Why will students walk out today? To change the worldByJacqueline Gallegos, Samantha Nava and King Northington (op-ed)
Read the full article at HoustonChronicle.com >
We are students from KIPP Sunnyside High School who would like to create a better world. This year, we founded an organization called Students for Social Justice to address the injustices that affect our local and global communities, such as gun violence, racism, gender inequality, police brutality and educational inequity. Our organization understands that we will not solve all of these, but we feel that we must be a part of the solution or we become a part of the problem.
Today, on Friday, April 20 at 10 am, we will walk out to take a stand against gun violence in schools in solidarity with the National Student Walkout. Our hope is to shed light on the impact of gun violence on students and schools through sharing statistics, personal stories and inspiring words.
Students for Social Justice stands for the fulfillment of social justice and equity in our local and global communities. We may be teenagers, but our positions and opinions should not be overlooked. We want to be a part of a country that is measured by how it treats all of its citizens regardless of race, class, gender or sexual identity — not by gross domestic product. As students, we fully understand the world we live in but are not satisfied with our current state. We believe that through our voice and our action we can build a better tomorrow.
We created this group because we were inspired by the people in our community who are striving to make change in partnership with other national movements. Movements that support immigrants, women, the LBGTQ community and black lives are just a few that inspire our call to action. This week, however, we seek to directly improve our local communities by harnessing the momentum of the national March for Our Lives protests and raise our voices in Houston to speak out against gun violence in schools.
Our main inspiration comes from our community and school. Gun violence is deeply personal to at KIPP Sunnyside High School. In 2013, a student committed suicide at home using a gun. A few years later, a KIPP Sunnyside High School alum was murdered near his home while trying to protect a neighbor. These events are ever-present in our hearts and have forever changed the fabric of our school.
This year we have engaged in lockdown drills, and at one point, we had an actual lockdown because of the threat of gun violence at a neighboring school. We believe that our teachers and leaders at our school are doing everything in their power to keep students safe, and they have supported our efforts to organize this demonstration. Despite their efforts, we still must go to school each day in fear that what happened in Parkland, Fla., could happen at our school.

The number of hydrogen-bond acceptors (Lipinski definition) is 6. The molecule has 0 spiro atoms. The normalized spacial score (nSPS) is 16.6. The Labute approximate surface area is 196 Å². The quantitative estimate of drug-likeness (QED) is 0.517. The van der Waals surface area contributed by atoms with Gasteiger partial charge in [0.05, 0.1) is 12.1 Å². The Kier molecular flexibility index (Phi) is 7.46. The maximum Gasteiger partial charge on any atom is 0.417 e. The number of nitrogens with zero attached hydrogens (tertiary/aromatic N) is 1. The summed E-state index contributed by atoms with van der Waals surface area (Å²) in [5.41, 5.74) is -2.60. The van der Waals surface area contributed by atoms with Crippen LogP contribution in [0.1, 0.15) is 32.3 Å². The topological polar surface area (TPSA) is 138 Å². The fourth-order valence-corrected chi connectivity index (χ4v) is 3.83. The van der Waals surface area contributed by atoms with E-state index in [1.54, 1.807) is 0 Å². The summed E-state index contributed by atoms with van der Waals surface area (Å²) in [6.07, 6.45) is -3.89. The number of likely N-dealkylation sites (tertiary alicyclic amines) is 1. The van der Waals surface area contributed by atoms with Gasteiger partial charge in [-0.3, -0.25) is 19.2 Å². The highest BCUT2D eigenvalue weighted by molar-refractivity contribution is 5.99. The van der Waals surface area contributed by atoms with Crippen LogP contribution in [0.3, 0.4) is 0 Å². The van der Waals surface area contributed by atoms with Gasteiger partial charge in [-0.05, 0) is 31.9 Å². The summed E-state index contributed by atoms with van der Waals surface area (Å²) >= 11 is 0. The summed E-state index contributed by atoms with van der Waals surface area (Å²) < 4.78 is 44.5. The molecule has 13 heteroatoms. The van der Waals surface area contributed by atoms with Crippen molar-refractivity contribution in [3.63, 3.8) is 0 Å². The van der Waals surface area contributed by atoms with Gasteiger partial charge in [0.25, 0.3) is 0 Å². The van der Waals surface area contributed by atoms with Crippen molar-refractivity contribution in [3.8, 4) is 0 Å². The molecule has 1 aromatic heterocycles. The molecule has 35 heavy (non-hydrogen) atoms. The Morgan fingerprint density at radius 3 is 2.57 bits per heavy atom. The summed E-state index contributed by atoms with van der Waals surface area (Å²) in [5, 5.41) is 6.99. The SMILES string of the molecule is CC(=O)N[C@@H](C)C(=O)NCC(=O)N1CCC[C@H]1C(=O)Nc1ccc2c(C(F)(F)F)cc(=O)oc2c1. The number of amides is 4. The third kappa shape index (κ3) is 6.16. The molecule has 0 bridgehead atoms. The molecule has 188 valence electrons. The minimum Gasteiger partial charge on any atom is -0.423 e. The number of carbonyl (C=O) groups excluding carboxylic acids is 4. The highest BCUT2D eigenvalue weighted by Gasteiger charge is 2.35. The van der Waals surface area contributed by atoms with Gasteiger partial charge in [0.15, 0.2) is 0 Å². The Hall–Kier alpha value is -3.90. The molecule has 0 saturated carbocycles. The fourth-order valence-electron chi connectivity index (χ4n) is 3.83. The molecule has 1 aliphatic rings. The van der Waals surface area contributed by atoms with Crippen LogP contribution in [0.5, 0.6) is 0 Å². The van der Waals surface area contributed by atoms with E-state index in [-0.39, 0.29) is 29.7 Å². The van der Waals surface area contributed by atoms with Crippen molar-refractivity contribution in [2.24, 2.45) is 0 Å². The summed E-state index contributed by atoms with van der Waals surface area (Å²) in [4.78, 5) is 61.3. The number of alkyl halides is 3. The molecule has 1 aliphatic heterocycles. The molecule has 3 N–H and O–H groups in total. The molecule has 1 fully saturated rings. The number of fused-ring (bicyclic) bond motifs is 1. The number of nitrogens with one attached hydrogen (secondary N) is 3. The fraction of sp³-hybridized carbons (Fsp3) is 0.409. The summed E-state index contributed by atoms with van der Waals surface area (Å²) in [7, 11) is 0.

We come to school to learn, not to be afraid for our lives.
Sunnyside is a historic African-American community that has produced successful doctors, lawyers, politicians and entertainers. Our history, however, has been compromised by the wave of gun violence that impacts our community. If you Google “Sunnyside” you will find articles that name the neighborhood as the sixth most dangerous in the United States. Many of the students at KIPP Sunnyside High School have personal stories they can share about the loss of family members and friends to gun violence.
We hope the walkout will help ignite a movement at our school for change. As students we have studied historic events such as the Enlightenment and civil rights movements. We’ve read books such as “The Hate You Give” and learned about heroes who have created change for the better. We, too, want to be the change for better.
We are young, and we will be vocal. We want to achieve so much more in our communities and in our own lives. We have been blessed in so many ways, and yet we have also been confronted by harsh realities of gun violence and school shootings that are becoming a normalized part of our lived experiences. We are in school to acquire the tools to be successful in high school, college and life and build a better tomorrow for future generations.
The work doesn’t stop for us after Friday. We plan to engage local and state elected officials, participate in town hall conversations, and do our part to ensure that our campus remains a safe place that prioritizes student learning and student achievement.
We urge students, adults, lawmakers and community leaders to join us in taking a stand. If the youth represent the future, then please listen to our voices and take action to protect our communities and change the realities for people in Houston and beyond.
Gallegos, Nava and Northington are sophomores at KIPP Sunnyside High School.